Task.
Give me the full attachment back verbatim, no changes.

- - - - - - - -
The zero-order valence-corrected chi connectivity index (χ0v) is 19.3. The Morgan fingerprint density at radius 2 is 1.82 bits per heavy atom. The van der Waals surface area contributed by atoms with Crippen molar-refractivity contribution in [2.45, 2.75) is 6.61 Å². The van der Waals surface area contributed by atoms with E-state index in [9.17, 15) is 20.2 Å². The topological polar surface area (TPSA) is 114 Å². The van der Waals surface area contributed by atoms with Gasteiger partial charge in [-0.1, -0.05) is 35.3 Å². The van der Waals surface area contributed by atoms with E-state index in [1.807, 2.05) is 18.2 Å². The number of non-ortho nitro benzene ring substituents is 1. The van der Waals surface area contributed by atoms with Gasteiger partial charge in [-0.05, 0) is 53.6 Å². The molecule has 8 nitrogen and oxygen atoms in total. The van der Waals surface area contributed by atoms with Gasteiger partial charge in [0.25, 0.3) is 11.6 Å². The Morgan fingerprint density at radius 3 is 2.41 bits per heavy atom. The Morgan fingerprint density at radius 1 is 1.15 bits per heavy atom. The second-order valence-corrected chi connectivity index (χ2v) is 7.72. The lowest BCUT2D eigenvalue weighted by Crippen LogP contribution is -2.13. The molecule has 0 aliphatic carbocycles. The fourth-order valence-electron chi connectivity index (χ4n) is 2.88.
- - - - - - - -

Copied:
The zero-order valence-corrected chi connectivity index (χ0v) is 19.3. The Morgan fingerprint density at radius 2 is 1.82 bits per heavy atom. The van der Waals surface area contributed by atoms with Crippen molar-refractivity contribution in [2.45, 2.75) is 6.61 Å². The van der Waals surface area contributed by atoms with E-state index in [9.17, 15) is 20.2 Å². The topological polar surface area (TPSA) is 114 Å². The van der Waals surface area contributed by atoms with Gasteiger partial charge in [-0.1, -0.05) is 35.3 Å². The van der Waals surface area contributed by atoms with E-state index in [1.807, 2.05) is 18.2 Å². The number of non-ortho nitro benzene ring substituents is 1. The van der Waals surface area contributed by atoms with Gasteiger partial charge in [-0.05, 0) is 53.6 Å². The molecule has 8 nitrogen and oxygen atoms in total. The van der Waals surface area contributed by atoms with Gasteiger partial charge in [0.25, 0.3) is 11.6 Å². The Morgan fingerprint density at radius 3 is 2.41 bits per heavy atom. The Morgan fingerprint density at radius 1 is 1.15 bits per heavy atom. The second-order valence-corrected chi connectivity index (χ2v) is 7.72. The lowest BCUT2D eigenvalue weighted by Crippen LogP contribution is -2.13. The molecule has 0 aliphatic carbocycles. The fourth-order valence-electron chi connectivity index (χ4n) is 2.88.